Fast-paced pixel beat-em-up is headed to Nintendo Switch. Probably.
The Souls-like genre has never held much appeal for me. But if you wrap it up into a beautiful and responsive pixel-graphic game like Skul: The Hero Slayer, even the repetition of a hundred gruesome deaths can become enjoyable. Like, really enjoyable!
Skul: The Hero Slayer is not what it looks like. And it’s not what I expected. What appears to be (and what other, more confused review sites are labling as) a pixel-based roguelike Metroidvania is actually a Souls-like beat-em-up. Who would have thought?
To be totally frank with you, neither genre is one I typically play or enjoy. For me, Souls games and beat-em-ups both tend to feel repetitive and button-mashy. Skul: The Hero Slayer adds a couple of missing elements to the mix and has created a game that has the intensity of a beat-em-up with the precision of a platformer and the depth of an RPG. Well done.
It’s no secret that pixel platformers get preferential treatment on this website. It’s nothing personal, just that the owner of the site (me) has a particular soft spot for retro-style platformers. So when I requested a review key for Skul, I was expecting exactly that: A platformer.
And while there are some elements of platforming, Skul’s gameplay is based much more heavily around keeping your enemies from overwhelming the protagonist and deftly jumping and sliding to position Skul for the most efficient hits. You know… like a beat-em-up.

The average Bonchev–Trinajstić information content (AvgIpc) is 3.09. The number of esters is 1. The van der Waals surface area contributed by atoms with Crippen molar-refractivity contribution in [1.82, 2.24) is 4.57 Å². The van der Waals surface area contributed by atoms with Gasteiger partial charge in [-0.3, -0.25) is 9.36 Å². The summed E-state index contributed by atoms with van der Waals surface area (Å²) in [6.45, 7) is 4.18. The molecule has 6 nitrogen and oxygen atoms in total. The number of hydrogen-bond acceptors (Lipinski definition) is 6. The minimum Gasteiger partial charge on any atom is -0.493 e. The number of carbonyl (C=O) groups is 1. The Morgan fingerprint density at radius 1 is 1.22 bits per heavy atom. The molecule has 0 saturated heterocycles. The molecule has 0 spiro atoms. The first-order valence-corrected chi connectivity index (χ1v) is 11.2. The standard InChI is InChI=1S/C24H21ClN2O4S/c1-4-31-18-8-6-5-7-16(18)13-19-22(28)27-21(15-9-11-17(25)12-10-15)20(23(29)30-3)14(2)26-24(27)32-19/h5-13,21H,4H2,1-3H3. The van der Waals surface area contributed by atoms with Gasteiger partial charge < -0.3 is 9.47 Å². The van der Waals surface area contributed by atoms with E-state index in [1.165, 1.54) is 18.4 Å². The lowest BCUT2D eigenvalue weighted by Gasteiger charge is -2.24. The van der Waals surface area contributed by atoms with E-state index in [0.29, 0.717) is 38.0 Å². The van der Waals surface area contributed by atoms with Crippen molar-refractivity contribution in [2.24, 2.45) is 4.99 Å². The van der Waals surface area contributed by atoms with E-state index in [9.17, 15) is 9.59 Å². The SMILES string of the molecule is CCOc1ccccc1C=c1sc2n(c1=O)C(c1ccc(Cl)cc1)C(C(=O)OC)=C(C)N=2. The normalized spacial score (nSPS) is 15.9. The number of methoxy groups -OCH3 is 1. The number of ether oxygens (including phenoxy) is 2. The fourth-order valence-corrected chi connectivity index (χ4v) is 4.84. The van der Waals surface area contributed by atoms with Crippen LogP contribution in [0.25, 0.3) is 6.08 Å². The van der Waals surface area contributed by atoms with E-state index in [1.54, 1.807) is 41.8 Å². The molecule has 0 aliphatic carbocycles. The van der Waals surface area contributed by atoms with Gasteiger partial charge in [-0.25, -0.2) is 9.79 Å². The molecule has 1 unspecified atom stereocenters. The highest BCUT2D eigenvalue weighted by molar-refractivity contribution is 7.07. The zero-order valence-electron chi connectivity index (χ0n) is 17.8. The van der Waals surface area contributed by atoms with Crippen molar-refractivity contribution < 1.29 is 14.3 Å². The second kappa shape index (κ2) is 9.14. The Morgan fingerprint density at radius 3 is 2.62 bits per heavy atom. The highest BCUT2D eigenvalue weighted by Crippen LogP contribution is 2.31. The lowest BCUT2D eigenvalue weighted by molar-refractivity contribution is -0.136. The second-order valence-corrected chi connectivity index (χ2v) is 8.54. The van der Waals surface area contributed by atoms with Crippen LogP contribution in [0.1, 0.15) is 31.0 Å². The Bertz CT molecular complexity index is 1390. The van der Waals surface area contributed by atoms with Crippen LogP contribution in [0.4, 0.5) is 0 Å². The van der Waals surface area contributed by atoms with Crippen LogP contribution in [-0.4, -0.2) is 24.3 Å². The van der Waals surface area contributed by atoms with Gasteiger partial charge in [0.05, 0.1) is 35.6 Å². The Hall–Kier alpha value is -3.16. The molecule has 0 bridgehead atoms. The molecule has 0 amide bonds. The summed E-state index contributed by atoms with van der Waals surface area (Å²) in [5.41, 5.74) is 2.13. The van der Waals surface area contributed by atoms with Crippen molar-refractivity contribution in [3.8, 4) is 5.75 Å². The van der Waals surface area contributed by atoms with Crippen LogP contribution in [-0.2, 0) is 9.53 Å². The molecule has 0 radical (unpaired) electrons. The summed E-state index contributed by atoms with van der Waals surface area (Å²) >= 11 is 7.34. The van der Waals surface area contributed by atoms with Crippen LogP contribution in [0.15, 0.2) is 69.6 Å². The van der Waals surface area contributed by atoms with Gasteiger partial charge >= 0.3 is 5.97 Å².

But that’s not to say Skul is a traditional, arcade-style beater. You won’t be picking up clubs or knives. Instead, you pick up skulls. Gross.
As you might expect, skulls are a common theme in the game. The protagonist (Skul) is just a skeleton, after all. He has the ability to switch out his default skull for a variety of alternate skulls he finds throughout the game.
The skulls are imbued with the skills and abilities of their original owners. Equipping a new skull will give you a new weapon set, new moves and in some cases radically change Skul’s appearance. You can hold up to 2 at a time, and switching between them can unleash special attacks.
For example, the Spear skull equips Skul with a dashing charge that deals extra damage and moves him through enemies to help him maintain an effective position.
The Jester skull lets Skul throw daggers that tag enemies. Every third tag results in an explosion that deals extra damage as well as splash damage. The Jester also has a special attack that throws a multitude of daggers from the air, damaging enemies in a wide swath on the ground.
Skulls are divided by their types—such as Power or Speed—and certain items you can find in the game will enhance skulls of a certain type, or give enhancements for the number of skulls you have, and other subtleties.
The strategy in choosing skulls and the luck in finding ones that work for your play style (they are randomly selected in each playthrough) adds a surprising layer of depth to the game.
Die, die again
Like any self-respecting Souls-like game, Skul follows the pattern of:
- Play till you die
- Go back to the base and upgrade your skills
- Get a little further every time